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J Bacteriol. 1989 Feb;171(2):819-30.

Gliding motility in Myxococcus xanthus: mgl locus, RNA, and predicted protein products.

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  • 1Department of Biochemistry, Stanford University, California 94305.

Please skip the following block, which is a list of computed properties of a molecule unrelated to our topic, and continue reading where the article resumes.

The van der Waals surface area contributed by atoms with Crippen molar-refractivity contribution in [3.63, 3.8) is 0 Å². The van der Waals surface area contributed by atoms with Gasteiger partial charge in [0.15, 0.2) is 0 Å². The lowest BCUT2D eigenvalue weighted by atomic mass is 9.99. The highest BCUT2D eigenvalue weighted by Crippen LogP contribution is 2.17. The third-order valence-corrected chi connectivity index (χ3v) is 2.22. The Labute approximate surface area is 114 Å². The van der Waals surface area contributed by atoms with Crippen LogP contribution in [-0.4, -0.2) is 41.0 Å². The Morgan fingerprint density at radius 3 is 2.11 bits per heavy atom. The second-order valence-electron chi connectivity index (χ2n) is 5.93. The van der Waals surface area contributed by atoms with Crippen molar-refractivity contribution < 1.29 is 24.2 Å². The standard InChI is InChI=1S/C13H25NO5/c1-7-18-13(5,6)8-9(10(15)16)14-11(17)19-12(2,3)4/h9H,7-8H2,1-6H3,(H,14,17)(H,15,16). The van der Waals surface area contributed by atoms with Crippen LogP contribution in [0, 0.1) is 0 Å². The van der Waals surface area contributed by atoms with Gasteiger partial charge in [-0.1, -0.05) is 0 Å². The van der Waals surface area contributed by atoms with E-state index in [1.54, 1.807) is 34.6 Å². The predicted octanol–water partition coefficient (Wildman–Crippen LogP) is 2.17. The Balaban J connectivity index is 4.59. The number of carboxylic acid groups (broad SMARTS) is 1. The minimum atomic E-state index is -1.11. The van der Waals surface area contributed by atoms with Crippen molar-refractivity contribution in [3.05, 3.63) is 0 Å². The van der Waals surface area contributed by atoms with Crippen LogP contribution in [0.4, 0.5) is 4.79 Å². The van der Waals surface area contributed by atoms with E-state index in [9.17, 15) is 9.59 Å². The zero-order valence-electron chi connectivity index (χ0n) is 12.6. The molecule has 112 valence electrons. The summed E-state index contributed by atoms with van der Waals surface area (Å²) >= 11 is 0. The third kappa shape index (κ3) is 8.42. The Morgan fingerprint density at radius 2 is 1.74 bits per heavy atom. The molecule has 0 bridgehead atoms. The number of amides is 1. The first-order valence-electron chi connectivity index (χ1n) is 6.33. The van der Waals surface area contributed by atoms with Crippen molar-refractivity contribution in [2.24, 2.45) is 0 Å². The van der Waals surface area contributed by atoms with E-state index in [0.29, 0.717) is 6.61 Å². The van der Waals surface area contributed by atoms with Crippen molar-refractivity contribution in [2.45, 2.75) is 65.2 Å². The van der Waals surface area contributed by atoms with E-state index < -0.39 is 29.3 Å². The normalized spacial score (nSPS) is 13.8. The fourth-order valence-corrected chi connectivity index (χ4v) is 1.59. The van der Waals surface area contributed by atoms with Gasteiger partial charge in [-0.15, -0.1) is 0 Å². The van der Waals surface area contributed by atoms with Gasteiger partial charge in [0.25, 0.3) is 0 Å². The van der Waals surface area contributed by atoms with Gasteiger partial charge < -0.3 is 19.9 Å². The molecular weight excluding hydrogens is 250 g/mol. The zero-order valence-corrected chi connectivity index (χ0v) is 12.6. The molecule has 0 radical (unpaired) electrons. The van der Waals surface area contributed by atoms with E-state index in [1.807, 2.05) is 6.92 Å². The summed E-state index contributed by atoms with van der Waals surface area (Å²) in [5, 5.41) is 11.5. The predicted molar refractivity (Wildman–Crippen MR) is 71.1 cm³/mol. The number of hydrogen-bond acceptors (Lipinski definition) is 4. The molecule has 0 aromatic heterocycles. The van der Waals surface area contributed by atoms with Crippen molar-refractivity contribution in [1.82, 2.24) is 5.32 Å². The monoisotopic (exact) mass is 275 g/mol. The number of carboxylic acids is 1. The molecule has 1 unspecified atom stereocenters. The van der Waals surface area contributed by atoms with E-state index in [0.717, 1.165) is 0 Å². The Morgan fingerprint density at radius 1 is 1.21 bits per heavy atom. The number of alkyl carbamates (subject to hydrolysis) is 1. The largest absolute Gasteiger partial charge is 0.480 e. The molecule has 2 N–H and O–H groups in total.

Mutants of Myxococcus xanthus that had lost the ability to glide were examined to elucidate the mechanism of gliding motility. Nonmotile mutants resulting from a single mutational step were all defective at the same locus, mgl, which implied an important role for the mgl product(s) in gliding. Deletion experiments, transposon insertion mutagenesis, and genetic rescue of mgl mutants mapped the locus to a 1.6-kilobase segment of Myxococcus DNA. Two species of RNA that hybridized with mgl DNA were found both during vegetative growth and during the starvation-induced development of fruiting bodies, which also requires cell movement. The two RNA species, of 1.5 and 1.3 kilobases, had the same 5' to 3' orientation and overlapped extensively. The DNA sequences of mgl+ and of seven mgl mutants were determined. Each mutant differed from mgl+ by a single-base-pair change in the sequence. Two adjacent open reading frames were found in the sequence hybridizing to both species of mgl RNA. Six of the single-base-pair changes, each of which would result in a single-amino-acid change, and an insertion-produced mgl mutation were located in the downstream open reading frame. This open reading frame (of 195 amino acids) is therefore an mgl gene, called mglA. The function of the upstream open reading frame is not known with certainty, although it does contain one of the mgl mutant sites and could be a second mgl gene.

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